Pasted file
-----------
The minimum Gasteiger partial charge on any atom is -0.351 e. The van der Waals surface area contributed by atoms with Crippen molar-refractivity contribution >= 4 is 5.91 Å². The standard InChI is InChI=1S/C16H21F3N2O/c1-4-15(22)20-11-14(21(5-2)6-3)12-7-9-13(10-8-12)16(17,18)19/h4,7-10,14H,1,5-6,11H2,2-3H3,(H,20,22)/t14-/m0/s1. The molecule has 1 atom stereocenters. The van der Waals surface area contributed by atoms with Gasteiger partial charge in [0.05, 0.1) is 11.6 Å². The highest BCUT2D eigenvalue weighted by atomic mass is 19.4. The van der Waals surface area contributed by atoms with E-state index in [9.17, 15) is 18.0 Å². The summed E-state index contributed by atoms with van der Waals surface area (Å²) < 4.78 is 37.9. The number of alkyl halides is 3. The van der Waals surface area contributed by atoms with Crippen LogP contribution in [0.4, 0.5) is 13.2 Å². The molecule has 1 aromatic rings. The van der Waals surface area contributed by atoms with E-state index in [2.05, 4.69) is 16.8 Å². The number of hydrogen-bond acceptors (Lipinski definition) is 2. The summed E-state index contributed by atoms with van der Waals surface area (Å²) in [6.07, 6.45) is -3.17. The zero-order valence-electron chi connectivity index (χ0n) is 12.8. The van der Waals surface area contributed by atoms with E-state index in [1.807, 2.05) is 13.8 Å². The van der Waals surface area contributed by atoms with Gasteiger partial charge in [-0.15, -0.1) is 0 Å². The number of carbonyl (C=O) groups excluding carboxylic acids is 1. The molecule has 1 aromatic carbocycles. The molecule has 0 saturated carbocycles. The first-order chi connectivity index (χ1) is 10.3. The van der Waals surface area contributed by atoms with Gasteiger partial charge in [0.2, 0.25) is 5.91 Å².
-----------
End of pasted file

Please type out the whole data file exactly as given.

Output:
The minimum Gasteiger partial charge on any atom is -0.351 e. The van der Waals surface area contributed by atoms with Crippen molar-refractivity contribution >= 4 is 5.91 Å². The standard InChI is InChI=1S/C16H21F3N2O/c1-4-15(22)20-11-14(21(5-2)6-3)12-7-9-13(10-8-12)16(17,18)19/h4,7-10,14H,1,5-6,11H2,2-3H3,(H,20,22)/t14-/m0/s1. The molecule has 1 atom stereocenters. The van der Waals surface area contributed by atoms with Gasteiger partial charge in [0.05, 0.1) is 11.6 Å². The highest BCUT2D eigenvalue weighted by atomic mass is 19.4. The van der Waals surface area contributed by atoms with E-state index in [9.17, 15) is 18.0 Å². The summed E-state index contributed by atoms with van der Waals surface area (Å²) < 4.78 is 37.9. The number of alkyl halides is 3. The van der Waals surface area contributed by atoms with Crippen LogP contribution in [0.4, 0.5) is 13.2 Å². The molecule has 1 aromatic rings. The van der Waals surface area contributed by atoms with E-state index in [2.05, 4.69) is 16.8 Å². The number of hydrogen-bond acceptors (Lipinski definition) is 2. The summed E-state index contributed by atoms with van der Waals surface area (Å²) in [6.07, 6.45) is -3.17. The zero-order valence-electron chi connectivity index (χ0n) is 12.8. The van der Waals surface area contributed by atoms with E-state index in [1.807, 2.05) is 13.8 Å². The van der Waals surface area contributed by atoms with Gasteiger partial charge in [-0.15, -0.1) is 0 Å². The number of carbonyl (C=O) groups excluding carboxylic acids is 1. The molecule has 1 aromatic carbocycles. The molecule has 0 saturated carbocycles. The first-order chi connectivity index (χ1) is 10.3. The van der Waals surface area contributed by atoms with Gasteiger partial charge in [0.2, 0.25) is 5.91 Å².